Microassembler for building micromachines
3 April 2007
University of Illinois engineers have created a micro
device that uses agile, human-like fingers that can assemble micromachines
made of micron-sized parts. The device has potential to be refined to
manipulate parts and components for machines at the nano scale.
microscopic-sized machines assembled with micrometer or nanometer-scale
parts will need to be made with devices that use tiny, agile "fingers" that
can grip, lift and do the assembly work in a controlled, coordinated way.
Engineers at the University of Illinois at Chicago have developed and
demonstrated a one-square centimetre device they call the "micromanipulator
station" that accomplishes this goal.
"We think this will be useful in the microfactories of the future," said
Laxman Saggere, assistant professor of mechanical and industrial
He and graduate student Sandeep Krishnan describe their device in the March
issue of the Journal of Micromechanics and Microengineering.
Within their tiny chip-like station, four micro "fingers" can grasp and move
micron-sized particles as commanded. Micro tweezer-like devices now
commercially available can only grip and hold small particles in place, but
to manipulate them requires accessory devices that make the process
cumbersome. The UIC engineers got around this problem.
"We thought of mimicking the functionality of human fingers," said Saggere.
"The device has multiple, coordinated fingers that grip a particle and take
it from one given position to another within a small area."
Saggere and Krishnan have proved this works, using a laboratory device they
built. The prototype is proof of the concept, but refinements are planned.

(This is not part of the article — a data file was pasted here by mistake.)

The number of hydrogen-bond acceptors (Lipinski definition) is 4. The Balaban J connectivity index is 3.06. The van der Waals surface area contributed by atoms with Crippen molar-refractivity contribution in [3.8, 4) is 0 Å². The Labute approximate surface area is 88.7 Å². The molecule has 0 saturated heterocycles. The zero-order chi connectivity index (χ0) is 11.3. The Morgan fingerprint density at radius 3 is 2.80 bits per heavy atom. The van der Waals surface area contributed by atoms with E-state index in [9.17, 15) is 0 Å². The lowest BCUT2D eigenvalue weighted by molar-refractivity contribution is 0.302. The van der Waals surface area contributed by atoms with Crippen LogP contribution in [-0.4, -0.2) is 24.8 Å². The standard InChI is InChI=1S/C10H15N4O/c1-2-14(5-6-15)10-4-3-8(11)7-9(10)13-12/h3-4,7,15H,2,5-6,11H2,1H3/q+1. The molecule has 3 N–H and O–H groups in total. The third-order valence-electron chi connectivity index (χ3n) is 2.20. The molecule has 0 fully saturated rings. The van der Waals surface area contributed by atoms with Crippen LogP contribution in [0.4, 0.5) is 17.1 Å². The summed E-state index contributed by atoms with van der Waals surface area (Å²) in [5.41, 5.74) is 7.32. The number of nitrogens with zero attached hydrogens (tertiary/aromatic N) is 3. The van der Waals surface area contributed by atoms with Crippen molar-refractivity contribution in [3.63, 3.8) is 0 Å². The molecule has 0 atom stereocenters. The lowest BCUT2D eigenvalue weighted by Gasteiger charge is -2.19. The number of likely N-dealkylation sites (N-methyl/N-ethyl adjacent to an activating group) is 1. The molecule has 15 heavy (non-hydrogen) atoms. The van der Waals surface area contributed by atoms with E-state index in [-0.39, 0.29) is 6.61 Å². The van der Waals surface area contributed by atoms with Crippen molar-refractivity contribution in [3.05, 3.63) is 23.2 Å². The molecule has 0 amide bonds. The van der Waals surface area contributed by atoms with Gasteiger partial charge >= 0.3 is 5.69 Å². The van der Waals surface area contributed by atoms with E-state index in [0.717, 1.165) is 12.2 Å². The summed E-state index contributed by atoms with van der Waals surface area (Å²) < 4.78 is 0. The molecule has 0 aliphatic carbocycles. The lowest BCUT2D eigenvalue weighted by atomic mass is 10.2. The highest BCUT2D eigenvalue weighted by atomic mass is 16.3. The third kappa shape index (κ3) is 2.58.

"We can increase the number of fingers, increase the area in which
manipulation can occur, or enable more dexterous positioning of even smaller
particles by improving the fingertip design," he said. "We can also add a
little more flexibility and reduce the footprint size of the device in an
Making the fingers flexible and dexterous enough to do precise work at the
micro-scale level has yet to be accomplished. Saggere and Krishnan developed
systematic algorithms to design the configuration of the flexible fingers in
the micromanipulator to coordinate with each other like human fingers at the
micro- or even nanometer scale.
"We've verified our design algorithms. We've grabbed tiny microspheres —
diameters of 15 microns — using these fingertips to push it from one
location to another, but exact positioning is not yet possible," Saggere
said. "It's the first time that use of coordinated fingers has been
demonstrated, but there's a lot more to accomplish."
A micron is a millionth of a meter, or 39 millionths (.000039) of an inch. A
grain of table salt measures about 60 microns on a side. A nanometer is
1,000 times smaller than a micron.
The engineers said future designs will likely employ piezoelectric actuators
to refine the sophistication of finger movement. They are also looking into
methods of overcoming certain adhesion forces that are predominant at the
micro scale and cause problems in releasing these ultra-small particles from
the fingers after manipulation.
While it may be years before micromanipulator stations go to work on a
commercial basis, Saggere and Krishnan's prototype holds promise for
creation of micro-scale machines that are only concepts today.
"Currently, a major limiting factor in development of micro-scale machines
is the assembly process," Saggere said. "Manual assembly is prohibitively
expensive, and the required precision, operator stress and eye strain
associated with assembling such minute parts under a microscope make it
impractical. If we want to make a micro-motor, we need to assemble it with
micro-gears, shafts and other components at micro scale. We can't do that
The future generation micromanipulator station may also prove useful in
mechanically manipulating and patterning biological cells to better
understand how they communicate, which could help in understanding diseases
and lead to better drug development.